The Philippines held elections yesterday seen as crucial for President Benigno Aquino III’s bold reform agenda, as deadly violence and graft-tainted candidates underlined the nation’s deep-rooted problems.
Aquino called for the mid-term polls, in which thousands of local leaders plus national legislators will be elected, to be a referendum on his efforts to transform a corrupt political system and an underperforming economy.
“The president is asking voters to put their confidence in those on the administration slate to help him carry out the rest of his reform agenda,” presidential spokeswoman Abigail Valte said.
Aquino swept into power in 2010 on a promise to fight corruption that he blames for the country’s crushing poverty.
Opinion polls show he remains one of the country’s most popular presidents, with the Philippines enjoying faster economic growth than every other nation in the Asia-Pacific except for China.
However, with presidents only allowed to serve one term of six years, Aquino is in a rush to implement more ambitious reforms and make an enduring impact on graft.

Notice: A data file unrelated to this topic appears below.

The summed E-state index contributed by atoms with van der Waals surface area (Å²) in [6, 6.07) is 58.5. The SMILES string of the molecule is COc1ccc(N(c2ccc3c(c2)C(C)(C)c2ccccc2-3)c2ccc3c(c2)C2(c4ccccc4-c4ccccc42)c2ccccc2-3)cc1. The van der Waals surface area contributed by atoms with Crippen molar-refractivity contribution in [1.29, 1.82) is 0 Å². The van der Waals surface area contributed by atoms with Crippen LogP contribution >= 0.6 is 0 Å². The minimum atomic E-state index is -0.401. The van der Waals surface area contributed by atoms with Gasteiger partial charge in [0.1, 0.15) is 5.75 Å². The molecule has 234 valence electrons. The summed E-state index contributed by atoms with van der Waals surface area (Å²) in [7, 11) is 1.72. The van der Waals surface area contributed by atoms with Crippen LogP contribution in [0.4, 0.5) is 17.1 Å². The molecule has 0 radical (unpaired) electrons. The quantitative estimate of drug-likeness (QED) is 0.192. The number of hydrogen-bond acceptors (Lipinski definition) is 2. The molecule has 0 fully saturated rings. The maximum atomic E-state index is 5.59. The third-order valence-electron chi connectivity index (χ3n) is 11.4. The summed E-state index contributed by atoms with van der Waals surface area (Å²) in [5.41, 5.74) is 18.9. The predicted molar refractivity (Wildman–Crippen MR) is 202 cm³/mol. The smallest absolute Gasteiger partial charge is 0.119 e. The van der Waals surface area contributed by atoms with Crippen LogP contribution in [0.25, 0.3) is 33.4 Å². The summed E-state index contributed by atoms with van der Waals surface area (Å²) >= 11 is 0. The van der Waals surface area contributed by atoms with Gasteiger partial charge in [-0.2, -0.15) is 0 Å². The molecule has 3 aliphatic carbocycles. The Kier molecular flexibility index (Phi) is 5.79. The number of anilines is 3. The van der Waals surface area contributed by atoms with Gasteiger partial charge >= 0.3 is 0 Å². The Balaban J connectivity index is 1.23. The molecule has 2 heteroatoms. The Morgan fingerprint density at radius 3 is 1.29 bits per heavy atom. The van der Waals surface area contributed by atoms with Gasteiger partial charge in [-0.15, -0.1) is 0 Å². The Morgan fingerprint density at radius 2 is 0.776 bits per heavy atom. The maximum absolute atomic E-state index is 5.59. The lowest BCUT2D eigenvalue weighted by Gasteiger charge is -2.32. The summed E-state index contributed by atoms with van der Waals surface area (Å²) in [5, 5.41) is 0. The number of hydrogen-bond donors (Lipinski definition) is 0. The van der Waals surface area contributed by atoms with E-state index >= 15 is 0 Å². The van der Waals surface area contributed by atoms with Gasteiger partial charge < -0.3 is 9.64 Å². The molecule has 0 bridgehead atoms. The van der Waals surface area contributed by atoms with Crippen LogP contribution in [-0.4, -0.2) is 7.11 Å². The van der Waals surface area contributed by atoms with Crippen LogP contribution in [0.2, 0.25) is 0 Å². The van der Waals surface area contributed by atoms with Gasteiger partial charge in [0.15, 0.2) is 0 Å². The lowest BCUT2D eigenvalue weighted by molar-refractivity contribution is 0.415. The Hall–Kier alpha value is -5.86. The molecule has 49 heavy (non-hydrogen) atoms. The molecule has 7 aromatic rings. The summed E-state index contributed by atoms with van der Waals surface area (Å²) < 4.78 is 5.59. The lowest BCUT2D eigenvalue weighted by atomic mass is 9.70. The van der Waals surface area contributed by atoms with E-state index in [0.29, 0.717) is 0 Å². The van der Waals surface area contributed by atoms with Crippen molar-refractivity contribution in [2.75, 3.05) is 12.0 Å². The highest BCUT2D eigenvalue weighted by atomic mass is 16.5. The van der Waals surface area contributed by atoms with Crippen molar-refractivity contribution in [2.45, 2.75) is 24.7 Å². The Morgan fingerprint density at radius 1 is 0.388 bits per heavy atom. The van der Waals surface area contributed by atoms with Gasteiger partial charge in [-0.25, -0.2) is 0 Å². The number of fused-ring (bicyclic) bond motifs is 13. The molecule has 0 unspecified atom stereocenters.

Yesterday’s elections — in which more than 18,000 positions, from town councillors up to provincial governors and members of the legislature, were being contested — are vital to shore up support for his efforts.
Most crucial is control of both houses of Congress.
Aquino is confident of securing big majorities in both houses from an alliance of a wide range of parties, enabling him to pass legislation much more easily than his first three years when he did not have control of the Philippine Senate.
One of Aquino’s biggest reforms is a planned peace deal with Muslim rebels to end an insurgency in the south of the country that has claimed an estimated 150,000 lives.
The peace accord would require parliamentary endorsement.
Aquino’s aides have also said he is focused on passing legislation that would expand the tax base, including from the mining sector, to pay for more social security services.
Nevertheless, amid the hope, the elections highlighted the enduring nature of many of the darkest traditions that affect Philippine politics.
Yesterday, seven people were killed in the south as politicians’ security forces battled each other or launched attacks on voters. More than 60 people were killed in pre-poll violence.
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